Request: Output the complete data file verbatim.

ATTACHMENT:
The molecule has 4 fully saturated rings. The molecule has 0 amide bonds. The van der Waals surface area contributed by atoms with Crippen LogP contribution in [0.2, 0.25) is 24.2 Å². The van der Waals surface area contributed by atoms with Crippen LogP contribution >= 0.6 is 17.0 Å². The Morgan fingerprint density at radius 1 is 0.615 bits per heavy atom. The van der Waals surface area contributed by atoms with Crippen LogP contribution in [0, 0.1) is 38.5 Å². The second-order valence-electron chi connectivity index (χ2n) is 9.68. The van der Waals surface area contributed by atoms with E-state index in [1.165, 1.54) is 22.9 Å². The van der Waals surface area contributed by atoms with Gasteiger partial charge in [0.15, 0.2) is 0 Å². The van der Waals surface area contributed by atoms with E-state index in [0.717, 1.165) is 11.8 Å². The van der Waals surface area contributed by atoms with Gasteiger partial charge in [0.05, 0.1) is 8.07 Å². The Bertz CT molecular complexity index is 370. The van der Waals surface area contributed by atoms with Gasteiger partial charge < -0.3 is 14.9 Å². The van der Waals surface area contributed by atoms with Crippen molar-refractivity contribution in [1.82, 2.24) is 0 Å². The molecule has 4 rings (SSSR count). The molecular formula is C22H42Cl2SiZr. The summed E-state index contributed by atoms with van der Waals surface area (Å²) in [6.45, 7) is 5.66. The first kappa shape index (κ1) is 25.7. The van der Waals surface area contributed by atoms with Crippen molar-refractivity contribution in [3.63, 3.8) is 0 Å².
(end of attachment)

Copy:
The molecule has 4 fully saturated rings. The molecule has 0 amide bonds. The van der Waals surface area contributed by atoms with Crippen LogP contribution in [0.2, 0.25) is 24.2 Å². The van der Waals surface area contributed by atoms with Crippen LogP contribution >= 0.6 is 17.0 Å². The Morgan fingerprint density at radius 1 is 0.615 bits per heavy atom. The van der Waals surface area contributed by atoms with Crippen LogP contribution in [0, 0.1) is 38.5 Å². The second-order valence-electron chi connectivity index (χ2n) is 9.68. The van der Waals surface area contributed by atoms with E-state index in [1.165, 1.54) is 22.9 Å². The van der Waals surface area contributed by atoms with Gasteiger partial charge in [0.15, 0.2) is 0 Å². The van der Waals surface area contributed by atoms with E-state index in [0.717, 1.165) is 11.8 Å². The van der Waals surface area contributed by atoms with Gasteiger partial charge in [0.05, 0.1) is 8.07 Å². The Bertz CT molecular complexity index is 370. The van der Waals surface area contributed by atoms with Gasteiger partial charge < -0.3 is 14.9 Å². The van der Waals surface area contributed by atoms with Crippen molar-refractivity contribution in [1.82, 2.24) is 0 Å². The molecule has 4 rings (SSSR count). The molecular formula is C22H42Cl2SiZr. The summed E-state index contributed by atoms with van der Waals surface area (Å²) in [6.45, 7) is 5.66. The first kappa shape index (κ1) is 25.7. The van der Waals surface area contributed by atoms with Crippen molar-refractivity contribution in [3.63, 3.8) is 0 Å².